Research Spotlight

Posted June 15th 2016

Best Practices in Caring for Patients Infected With Clostridium difficile.

Susan H. Smith D.N.P.

Susan H. Smith D.N.P.

Smith, S. and J. Taylor (2016). “Best practices in caring for patients infected with clostridium difficile.” Crit Care Nurse 36(3): 71-72.

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The number of C difficile infections (CDIs) has doubled from 2000 to 2009, and C difficile now rivals methicillin-resistant Staphylococcus aureus as the most frequent cause of health care–associated infection in the United States.1 It is the most common cause of health care– associated diarrhea and accounts for 15% to 25% of antibiotic-associated diarrhea.2,3 Costs are estimated to be more than $1.3 billion per year.2 For many reasons, CDI has captured the interest of both insurers and the public. Beginning in 2017, the Centers for Medicare and Medicaid Services will include CDI in the reimbursement metrics for its valuebased purchasing program.1


Posted June 15th 2016

Preclinical justification of pbi-shrna ews/fli1 lipoplex (lpx) treatment for ewing’s sarcoma.

Maurizio Ghisoli M.D.

Maurizio Ghisoli M.D.

Rao, D. D., C. Jay, Z. Wang, X. Luo, P. Kumar, H. Eysenbach, M. Ghisoli, N. Senzer and J. Nemunaitis (2016). “Preclinical justification of pbi-shrna ews/fli1 lipoplex (lpx) treatment for ewing’s sarcoma.” Mol Ther: May 2016 [Epub ahead of print].

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The EWS/FLI1 fusion gene is well-characterized as a driver of Ewing’s sarcoma. Bi-shRNA EWS/FLI1 is a functional plasmid DNA construct that transcribes both siRNA and miRNA-like effectors each of which targets the identical type 1 translocation junction region of the EWS/FLI1 transcribed mRNA sequence. Previous pre-clinical and clinical studies confirm the safety of this RNA interference platform technology and consistently demonstrate designated mRNA and protein target knockdown at greater than 90% efficiency. We initiated development of pbi-shRNA EWS/FLI1 lipoplex (LPX) for the treatment of type 1 Ewing’s sarcoma. Clinical grade plasmid was manufactured and both sequence and activity verified. Target protein and RNA knockdown of 85-92% was demonstrated in vitro in type 1 human Ewing’s sarcoma tumor cell lines with the optimal bi-shRNA EWS/FLI1 plasmid. This functional plasmid was placed in a clinically tested, liposomal (LP) delivery vehicle followed by in vivo verification of activity. Type 1 Ewing’s sarcoma xenograft modeling confirmed dose related safety and tumor response to pbi-shRNA EWS/FLI1 LPX. Toxicology studies in mini-pigs with doses comparable to the demonstrated in vivo efficacy dose resulted in transient fever, occasional limited hypertension at low and high dose assessment and transient liver enzyme elevation at high dose. These results provide the justification to initiate clinical testing.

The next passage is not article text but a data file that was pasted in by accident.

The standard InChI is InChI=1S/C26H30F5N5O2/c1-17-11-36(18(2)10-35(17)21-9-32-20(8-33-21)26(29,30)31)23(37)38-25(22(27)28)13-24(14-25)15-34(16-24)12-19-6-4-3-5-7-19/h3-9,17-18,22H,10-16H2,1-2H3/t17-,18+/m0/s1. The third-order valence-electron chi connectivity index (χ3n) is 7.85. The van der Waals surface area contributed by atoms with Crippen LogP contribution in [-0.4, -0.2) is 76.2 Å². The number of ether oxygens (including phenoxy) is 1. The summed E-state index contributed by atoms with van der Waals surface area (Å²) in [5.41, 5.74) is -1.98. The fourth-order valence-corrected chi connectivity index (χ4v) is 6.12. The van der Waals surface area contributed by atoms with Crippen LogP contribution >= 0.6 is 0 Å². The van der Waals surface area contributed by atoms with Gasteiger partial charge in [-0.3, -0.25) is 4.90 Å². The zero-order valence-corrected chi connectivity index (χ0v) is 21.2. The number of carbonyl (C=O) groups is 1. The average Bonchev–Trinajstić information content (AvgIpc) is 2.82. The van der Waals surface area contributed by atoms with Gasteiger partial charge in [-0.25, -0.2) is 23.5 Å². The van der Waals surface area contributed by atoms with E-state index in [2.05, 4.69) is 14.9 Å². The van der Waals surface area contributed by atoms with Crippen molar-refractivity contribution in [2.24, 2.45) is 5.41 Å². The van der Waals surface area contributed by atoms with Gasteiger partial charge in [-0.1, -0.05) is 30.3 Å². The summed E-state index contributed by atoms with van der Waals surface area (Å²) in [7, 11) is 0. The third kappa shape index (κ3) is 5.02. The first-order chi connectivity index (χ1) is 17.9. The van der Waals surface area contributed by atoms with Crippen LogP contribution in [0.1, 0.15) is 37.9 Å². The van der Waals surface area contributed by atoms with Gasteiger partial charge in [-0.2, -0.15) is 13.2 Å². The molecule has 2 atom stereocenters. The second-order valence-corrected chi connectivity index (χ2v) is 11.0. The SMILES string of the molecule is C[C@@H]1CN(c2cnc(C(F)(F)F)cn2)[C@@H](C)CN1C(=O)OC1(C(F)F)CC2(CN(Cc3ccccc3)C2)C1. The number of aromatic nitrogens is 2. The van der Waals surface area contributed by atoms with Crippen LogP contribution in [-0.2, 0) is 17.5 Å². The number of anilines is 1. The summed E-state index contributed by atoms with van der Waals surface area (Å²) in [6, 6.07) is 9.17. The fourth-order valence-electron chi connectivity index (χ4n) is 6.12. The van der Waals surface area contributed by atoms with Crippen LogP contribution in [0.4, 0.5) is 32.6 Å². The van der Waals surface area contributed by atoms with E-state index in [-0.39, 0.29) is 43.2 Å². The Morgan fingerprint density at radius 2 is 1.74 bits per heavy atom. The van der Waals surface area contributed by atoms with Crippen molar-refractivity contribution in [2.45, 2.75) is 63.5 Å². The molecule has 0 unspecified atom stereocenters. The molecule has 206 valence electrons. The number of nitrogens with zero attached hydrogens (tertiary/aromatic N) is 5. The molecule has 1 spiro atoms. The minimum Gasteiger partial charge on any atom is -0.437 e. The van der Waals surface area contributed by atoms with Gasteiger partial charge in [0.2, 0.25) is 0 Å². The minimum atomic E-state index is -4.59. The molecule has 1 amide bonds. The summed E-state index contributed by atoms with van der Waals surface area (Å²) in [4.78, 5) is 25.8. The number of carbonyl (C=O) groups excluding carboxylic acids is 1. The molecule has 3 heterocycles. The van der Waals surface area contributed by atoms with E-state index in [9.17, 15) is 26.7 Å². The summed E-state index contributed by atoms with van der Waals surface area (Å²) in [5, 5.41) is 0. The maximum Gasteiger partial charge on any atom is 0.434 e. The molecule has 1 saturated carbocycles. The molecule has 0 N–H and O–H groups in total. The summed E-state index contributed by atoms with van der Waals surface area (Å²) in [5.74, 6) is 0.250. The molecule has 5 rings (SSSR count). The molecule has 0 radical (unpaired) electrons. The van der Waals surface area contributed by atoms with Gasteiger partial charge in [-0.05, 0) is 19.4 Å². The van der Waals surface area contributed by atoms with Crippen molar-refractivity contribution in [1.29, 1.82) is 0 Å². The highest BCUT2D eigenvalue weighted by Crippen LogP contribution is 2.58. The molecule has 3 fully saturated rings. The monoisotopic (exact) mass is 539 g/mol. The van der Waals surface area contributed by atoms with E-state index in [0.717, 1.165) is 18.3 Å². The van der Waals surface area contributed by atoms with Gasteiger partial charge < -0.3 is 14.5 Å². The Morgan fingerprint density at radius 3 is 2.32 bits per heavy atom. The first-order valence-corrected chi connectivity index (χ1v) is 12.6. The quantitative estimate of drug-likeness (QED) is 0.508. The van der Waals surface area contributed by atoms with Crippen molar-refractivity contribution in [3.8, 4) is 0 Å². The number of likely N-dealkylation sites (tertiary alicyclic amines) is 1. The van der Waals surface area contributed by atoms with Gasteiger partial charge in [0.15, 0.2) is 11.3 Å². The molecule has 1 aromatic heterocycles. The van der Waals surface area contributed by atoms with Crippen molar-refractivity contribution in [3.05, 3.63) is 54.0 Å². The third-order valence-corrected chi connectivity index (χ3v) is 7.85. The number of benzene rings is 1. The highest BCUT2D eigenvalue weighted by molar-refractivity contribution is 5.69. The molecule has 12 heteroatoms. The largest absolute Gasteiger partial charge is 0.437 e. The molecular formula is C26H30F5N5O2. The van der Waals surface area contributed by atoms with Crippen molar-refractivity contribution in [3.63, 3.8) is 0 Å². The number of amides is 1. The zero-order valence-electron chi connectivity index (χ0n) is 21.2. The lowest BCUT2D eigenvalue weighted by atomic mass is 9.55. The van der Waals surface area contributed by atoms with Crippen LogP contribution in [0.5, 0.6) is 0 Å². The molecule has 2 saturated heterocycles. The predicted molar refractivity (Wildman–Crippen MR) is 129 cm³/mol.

Posted June 15th 2016

Predicting acute kidney injury prognosis.

Harold M. Szerlip M.D.

Harold M. Szerlip M.D.

Szerlip, H. M. and L. S. Chawla (2016). “Predicting acute kidney injury prognosis.” Curr Opin Nephrol Hypertens 25(3): 226-231.

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PURPOSE OF REVIEW: The incidence of acute kidney injury has been steadily increasing. The development of any degree of kidney injury is associated with worse outcomes. Therefore, the ability to risk stratify patients and to predict prognosis is essential to properly educate the patient and family, appropriately utilize healthcare resources, and provide therapeutic interventions that may improve outcomes. RECENT FINDINGS: Numerous biomarkers and clinical prediction models have been developed that improve our ability to predict which patients will progress to higher stages of chronic kidney disease, require dialysis, or survive. The integration of biomarkers in predictive models will likely provide the best information. Further investigation will be required to validate the utility of these tools. SUMMARY: Early risk stratification for acute kidney injury can aid clinical decision making. The use of various biomarkers and predictive clinical models will improve the ability to appropriately utilize resources and provide useful prognostic information.